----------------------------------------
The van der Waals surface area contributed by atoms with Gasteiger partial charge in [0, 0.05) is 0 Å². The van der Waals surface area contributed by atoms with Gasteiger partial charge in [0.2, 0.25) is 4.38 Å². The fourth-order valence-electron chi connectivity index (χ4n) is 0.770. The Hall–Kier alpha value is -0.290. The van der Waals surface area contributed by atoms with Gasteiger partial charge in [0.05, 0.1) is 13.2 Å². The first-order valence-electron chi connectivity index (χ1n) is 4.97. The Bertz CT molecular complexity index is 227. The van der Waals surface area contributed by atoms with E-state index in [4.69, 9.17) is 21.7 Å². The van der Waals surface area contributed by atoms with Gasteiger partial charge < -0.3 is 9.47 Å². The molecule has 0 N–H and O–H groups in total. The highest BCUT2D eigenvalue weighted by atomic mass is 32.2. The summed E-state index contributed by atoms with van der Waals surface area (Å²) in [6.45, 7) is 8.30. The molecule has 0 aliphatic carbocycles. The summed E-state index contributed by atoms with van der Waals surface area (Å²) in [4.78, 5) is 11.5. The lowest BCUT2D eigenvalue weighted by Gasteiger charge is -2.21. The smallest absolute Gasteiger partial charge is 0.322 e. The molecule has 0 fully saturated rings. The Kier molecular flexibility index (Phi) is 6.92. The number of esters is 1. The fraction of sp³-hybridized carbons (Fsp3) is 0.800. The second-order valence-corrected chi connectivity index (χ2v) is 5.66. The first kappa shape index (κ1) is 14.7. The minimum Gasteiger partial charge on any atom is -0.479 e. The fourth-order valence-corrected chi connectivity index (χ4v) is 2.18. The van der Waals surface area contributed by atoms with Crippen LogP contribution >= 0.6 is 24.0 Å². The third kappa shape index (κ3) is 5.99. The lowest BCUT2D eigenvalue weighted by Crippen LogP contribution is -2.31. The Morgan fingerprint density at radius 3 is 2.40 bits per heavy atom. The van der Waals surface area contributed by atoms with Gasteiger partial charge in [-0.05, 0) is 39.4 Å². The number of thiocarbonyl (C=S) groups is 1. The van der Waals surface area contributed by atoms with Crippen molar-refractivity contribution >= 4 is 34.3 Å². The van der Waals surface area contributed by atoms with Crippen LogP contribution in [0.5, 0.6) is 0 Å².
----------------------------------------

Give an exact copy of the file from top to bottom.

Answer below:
The van der Waals surface area contributed by atoms with Gasteiger partial charge in [0, 0.05) is 0 Å². The van der Waals surface area contributed by atoms with Gasteiger partial charge in [0.2, 0.25) is 4.38 Å². The fourth-order valence-electron chi connectivity index (χ4n) is 0.770. The Hall–Kier alpha value is -0.290. The van der Waals surface area contributed by atoms with Gasteiger partial charge in [0.05, 0.1) is 13.2 Å². The first-order valence-electron chi connectivity index (χ1n) is 4.97. The Bertz CT molecular complexity index is 227. The van der Waals surface area contributed by atoms with E-state index in [4.69, 9.17) is 21.7 Å². The van der Waals surface area contributed by atoms with Gasteiger partial charge < -0.3 is 9.47 Å². The molecule has 0 N–H and O–H groups in total. The highest BCUT2D eigenvalue weighted by atomic mass is 32.2. The summed E-state index contributed by atoms with van der Waals surface area (Å²) in [6.45, 7) is 8.30. The molecule has 0 aliphatic carbocycles. The summed E-state index contributed by atoms with van der Waals surface area (Å²) in [4.78, 5) is 11.5. The lowest BCUT2D eigenvalue weighted by Gasteiger charge is -2.21. The smallest absolute Gasteiger partial charge is 0.322 e. The molecule has 0 fully saturated rings. The Kier molecular flexibility index (Phi) is 6.92. The number of esters is 1. The fraction of sp³-hybridized carbons (Fsp3) is 0.800. The second-order valence-corrected chi connectivity index (χ2v) is 5.66. The first kappa shape index (κ1) is 14.7. The minimum Gasteiger partial charge on any atom is -0.479 e. The fourth-order valence-corrected chi connectivity index (χ4v) is 2.18. The van der Waals surface area contributed by atoms with Crippen LogP contribution >= 0.6 is 24.0 Å². The third kappa shape index (κ3) is 5.99. The lowest BCUT2D eigenvalue weighted by Crippen LogP contribution is -2.31. The Morgan fingerprint density at radius 3 is 2.40 bits per heavy atom. The van der Waals surface area contributed by atoms with Gasteiger partial charge in [-0.05, 0) is 39.4 Å². The number of thiocarbonyl (C=S) groups is 1. The van der Waals surface area contributed by atoms with Crippen molar-refractivity contribution >= 4 is 34.3 Å². The van der Waals surface area contributed by atoms with Crippen LogP contribution in [0.5, 0.6) is 0 Å².